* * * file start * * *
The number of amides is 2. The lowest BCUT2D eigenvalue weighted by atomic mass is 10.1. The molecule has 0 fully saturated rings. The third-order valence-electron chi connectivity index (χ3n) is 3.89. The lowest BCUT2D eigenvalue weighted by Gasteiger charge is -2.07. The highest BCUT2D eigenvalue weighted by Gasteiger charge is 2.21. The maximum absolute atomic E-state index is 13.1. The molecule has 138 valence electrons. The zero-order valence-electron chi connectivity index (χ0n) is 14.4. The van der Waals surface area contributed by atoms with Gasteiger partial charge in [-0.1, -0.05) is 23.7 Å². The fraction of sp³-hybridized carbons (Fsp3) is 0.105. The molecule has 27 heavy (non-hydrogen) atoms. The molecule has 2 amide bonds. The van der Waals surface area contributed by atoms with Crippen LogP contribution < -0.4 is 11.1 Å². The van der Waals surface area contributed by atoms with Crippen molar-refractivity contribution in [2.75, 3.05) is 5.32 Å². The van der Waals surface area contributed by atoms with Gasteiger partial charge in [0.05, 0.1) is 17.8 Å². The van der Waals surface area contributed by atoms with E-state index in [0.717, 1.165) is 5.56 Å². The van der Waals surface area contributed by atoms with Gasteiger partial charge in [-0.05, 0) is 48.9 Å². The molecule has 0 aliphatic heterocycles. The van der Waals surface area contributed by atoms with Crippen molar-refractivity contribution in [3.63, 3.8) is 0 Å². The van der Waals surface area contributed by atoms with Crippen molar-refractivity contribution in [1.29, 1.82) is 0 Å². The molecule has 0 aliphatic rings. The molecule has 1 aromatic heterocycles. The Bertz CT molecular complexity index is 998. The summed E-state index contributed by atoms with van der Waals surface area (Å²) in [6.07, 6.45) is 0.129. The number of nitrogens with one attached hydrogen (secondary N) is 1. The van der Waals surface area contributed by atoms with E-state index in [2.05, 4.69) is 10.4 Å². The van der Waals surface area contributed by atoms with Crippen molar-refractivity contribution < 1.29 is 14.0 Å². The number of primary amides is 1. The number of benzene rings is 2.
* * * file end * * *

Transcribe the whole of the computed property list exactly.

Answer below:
The number of amides is 2. The lowest BCUT2D eigenvalue weighted by atomic mass is 10.1. The molecule has 0 fully saturated rings. The third-order valence-electron chi connectivity index (χ3n) is 3.89. The lowest BCUT2D eigenvalue weighted by Gasteiger charge is -2.07. The highest BCUT2D eigenvalue weighted by Gasteiger charge is 2.21. The maximum absolute atomic E-state index is 13.1. The molecule has 138 valence electrons. The zero-order valence-electron chi connectivity index (χ0n) is 14.4. The van der Waals surface area contributed by atoms with Gasteiger partial charge in [-0.1, -0.05) is 23.7 Å². The fraction of sp³-hybridized carbons (Fsp3) is 0.105. The molecule has 27 heavy (non-hydrogen) atoms. The molecule has 2 amide bonds. The van der Waals surface area contributed by atoms with Crippen LogP contribution < -0.4 is 11.1 Å². The van der Waals surface area contributed by atoms with Crippen molar-refractivity contribution in [2.75, 3.05) is 5.32 Å². The van der Waals surface area contributed by atoms with Gasteiger partial charge in [0.05, 0.1) is 17.8 Å². The van der Waals surface area contributed by atoms with E-state index in [0.717, 1.165) is 5.56 Å². The van der Waals surface area contributed by atoms with Gasteiger partial charge in [-0.05, 0) is 48.9 Å². The molecule has 0 aliphatic heterocycles. The van der Waals surface area contributed by atoms with Crippen molar-refractivity contribution in [3.63, 3.8) is 0 Å². The van der Waals surface area contributed by atoms with Crippen molar-refractivity contribution in [1.29, 1.82) is 0 Å². The molecule has 0 aliphatic rings. The molecule has 1 aromatic heterocycles. The Bertz CT molecular complexity index is 998. The summed E-state index contributed by atoms with van der Waals surface area (Å²) in [6.07, 6.45) is 0.129. The number of nitrogens with one attached hydrogen (secondary N) is 1. The van der Waals surface area contributed by atoms with E-state index in [2.05, 4.69) is 10.4 Å². The van der Waals surface area contributed by atoms with Crippen molar-refractivity contribution < 1.29 is 14.0 Å². The number of primary amides is 1. The number of benzene rings is 2.